contributing 500 000 euros over three years).
An iconic product. The Max Havelaar France association is thereby
tackling an iconic product. In 2004, the World Trade Organisation (WTO)
criticised the subsidies granted by the United States to its cotton producers,
following a complaint laid by Brazil in 2002 and the protests of African states
at the Cancún conference in 2003. Subsidies amounting to 3 or 4 billion dollars
are shared among 25,000 American cotton producers, making the United States the
world’s second-biggest producer and resulting in overproduction and falling
prices. Notwithstanding the WTO’s decision, the drop in prices has very serious
repercussions for small West African producers, who have to sell their cotton at
prices 40% lower than those practised by the Americans.
A complex process. The price of fair trade cotton carrying the Max
Havelaar certification is 0.41 euros per kilo. This is 46% higher than the
current price of Senegalese cotton, and 26% higher than that of Malian cotton.
Of this amount, 0.36 euros goes to the producers, and 0.05 euros towards a
development bonus paid to the producers’ grouping to fund education, health and
sanitation projects approved and managed by its members. Producers who grow
organic cotton are also paid a bonus of 0.05 euros per kilo.
Because the manufacture of cotton is a longer, more complex process than that of
coffee, Max Havelaar has joined forces for this initiative with the cotton
company Dagris, a state-owned enterprise that puts the association into contact
with producers and provides them with technical support. Cotton from twelve
groupings, involving 3,300 producers, has thereby been certified. As regards the
rest of the chain, textile factories will eventually be audited to ensure that
they comply with the International Labour Organisation (ILO) conventions.
Paper, photocopiers, ink cartridges, school supplies, sorting of waste, fair
trade and agricultural products: in contract after contract, the Saint-Denis
municipal council has been incorporating social and environmental clauses into
its public purchasing since 2001. This municipality of 93,000 inhabitants in
Seine-Saint-Denis, north of Paris, which is run by Communist reformers, has
introduced an ambitious policy.
Technical clauses in its stationery supply contract, for example, require
suppliers to provide paper containing at least 50% recycled fibres. The
photocopier contract consequently has to follow suit: a clause stipulates that
the models provided must accept this type of recycled paper.
Selective sorting. When it comes to collecting waste paper for
recycling, the council goes beyond the statutory requirements which classify
local and regional authorities’ waste as industrial waste that does not have to
be sorted. The 1998 Voynet law made the selective sorting of household waste
mandatory from 2002, but not that of industrial waste. It puts local and
regional authorities’ waste in the same category as industrial waste. In
Saint-Denis, however, every office has been equipped with a special bin since
2003, allowing daily collection of paper and other recyclable waste in special
containers. The contract also provides that the job of collection must go to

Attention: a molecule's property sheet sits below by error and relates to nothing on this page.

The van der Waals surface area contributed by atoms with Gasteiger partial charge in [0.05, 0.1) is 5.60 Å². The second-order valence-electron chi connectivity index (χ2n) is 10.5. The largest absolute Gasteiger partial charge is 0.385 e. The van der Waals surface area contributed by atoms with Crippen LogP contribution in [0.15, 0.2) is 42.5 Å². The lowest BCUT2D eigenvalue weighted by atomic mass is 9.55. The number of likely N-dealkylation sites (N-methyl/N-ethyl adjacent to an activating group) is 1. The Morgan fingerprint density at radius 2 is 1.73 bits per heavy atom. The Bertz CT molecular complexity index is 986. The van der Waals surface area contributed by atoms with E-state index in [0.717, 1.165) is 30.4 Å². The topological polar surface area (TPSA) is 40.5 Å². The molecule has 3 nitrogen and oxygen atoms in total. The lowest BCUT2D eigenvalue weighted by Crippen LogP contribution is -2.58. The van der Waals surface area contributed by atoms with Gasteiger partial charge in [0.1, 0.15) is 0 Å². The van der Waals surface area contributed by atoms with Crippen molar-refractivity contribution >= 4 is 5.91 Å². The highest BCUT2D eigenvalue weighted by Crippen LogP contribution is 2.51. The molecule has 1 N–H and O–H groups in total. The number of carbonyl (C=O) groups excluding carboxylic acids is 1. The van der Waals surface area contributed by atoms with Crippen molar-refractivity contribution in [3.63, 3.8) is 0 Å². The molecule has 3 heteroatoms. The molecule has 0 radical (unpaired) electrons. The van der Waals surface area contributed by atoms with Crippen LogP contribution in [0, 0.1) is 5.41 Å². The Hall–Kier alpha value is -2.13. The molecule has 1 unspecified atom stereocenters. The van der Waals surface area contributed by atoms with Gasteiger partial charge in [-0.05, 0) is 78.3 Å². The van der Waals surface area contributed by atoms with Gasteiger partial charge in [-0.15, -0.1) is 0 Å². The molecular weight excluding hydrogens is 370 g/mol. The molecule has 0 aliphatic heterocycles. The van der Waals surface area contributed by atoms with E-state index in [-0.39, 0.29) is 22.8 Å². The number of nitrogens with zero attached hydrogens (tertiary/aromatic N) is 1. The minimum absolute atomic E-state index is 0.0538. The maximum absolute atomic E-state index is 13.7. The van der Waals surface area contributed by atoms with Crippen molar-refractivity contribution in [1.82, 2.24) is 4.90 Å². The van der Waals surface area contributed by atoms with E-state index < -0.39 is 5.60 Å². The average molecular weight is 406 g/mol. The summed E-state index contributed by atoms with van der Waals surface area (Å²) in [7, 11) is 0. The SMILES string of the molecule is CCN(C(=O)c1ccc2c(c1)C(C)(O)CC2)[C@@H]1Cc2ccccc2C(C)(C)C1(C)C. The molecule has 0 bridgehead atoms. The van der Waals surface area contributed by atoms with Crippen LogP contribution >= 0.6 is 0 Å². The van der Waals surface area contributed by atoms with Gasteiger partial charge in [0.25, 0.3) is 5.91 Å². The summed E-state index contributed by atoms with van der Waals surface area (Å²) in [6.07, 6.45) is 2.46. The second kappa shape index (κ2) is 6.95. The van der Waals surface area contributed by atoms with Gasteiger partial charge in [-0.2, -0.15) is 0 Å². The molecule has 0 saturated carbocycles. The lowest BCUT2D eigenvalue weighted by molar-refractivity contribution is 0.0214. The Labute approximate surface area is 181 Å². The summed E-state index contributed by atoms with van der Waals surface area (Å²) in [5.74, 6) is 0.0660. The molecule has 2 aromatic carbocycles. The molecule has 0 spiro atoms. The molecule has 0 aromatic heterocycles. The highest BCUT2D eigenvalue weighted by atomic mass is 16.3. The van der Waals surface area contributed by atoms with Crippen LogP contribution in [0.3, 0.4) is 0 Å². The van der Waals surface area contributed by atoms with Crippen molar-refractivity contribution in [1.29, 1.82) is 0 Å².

people on employment integration schemes. Accordingly, the company holding the
contract subcontracts this activity to a sheltered workshop. All paper-related
contracts – including purchase, use and collection – have therefore been made
subject to social and environmental clauses.
This “greening” of public purchasing is part of a wider environmental management
plan, which, in 2005, may lead to the very stringent EMAS certification
introduced by the European Union in 1993.
Environmental and social concerns are not always compatible, however. “We want
our departments to use recycled ink cartridges,” explains Maud Lelièvre, the
deputy mayor responsible for sustainable development. The problem is that 80% of
the refilled ink cartridges sold in France have been recycled in China in
dubious social conditions. The council consequently wishes to combine an
environmental clause and a social clause in the same contract, and to assign
this service to an integration enterprise.
Both social and ecological goals. In order to identify supplies
that comply with both social and environmental clauses, as well as satisfying
price and quality requirements, Saint-Denis has worked in partnership with
Greenpeace. Its wood contracts, for instance, include a requirement for the
Forest Stewardship Council (FSC) certification, which guarantees that forests
are managed sustainably. The NGO helped the council draft its clauses and
analyse the tenders received.
In addition, the municipality belongs to several networks of local and regional
authorities. At European level, it has joined the Buy It Green Network run by
the International Council for Local Environmental Initiatives (ICLEI), which
brings together 400 local authorities adopting sustainable development
approaches. As such, it is involved in a European network set up by the ICLEI’s
European secretariat in Freiburg, Germany.
At local level, Saint-Denis is a member of the Ile-de-France Network for Ethical
Purchasing, set up in September 2003, as are the Seine-Saint-Denis département
council and the municipality of Champigny-sur-Marne. Modelled on the scheme set
up by ten or so local and regional authorities in the Nord-Pas-de-Calais region,
this network brings together towns and cities within the same region to draw up
identical specifications so as to put pressure on their suppliers – which they
sometimes share – to provide supplies that comply with social and environmental
Commercial penalties. Lastly, at national level, the council is a
member of Cités Unies France, an association bringing together 400 local
authorities. Within this organisation, one of the aims of the national ethical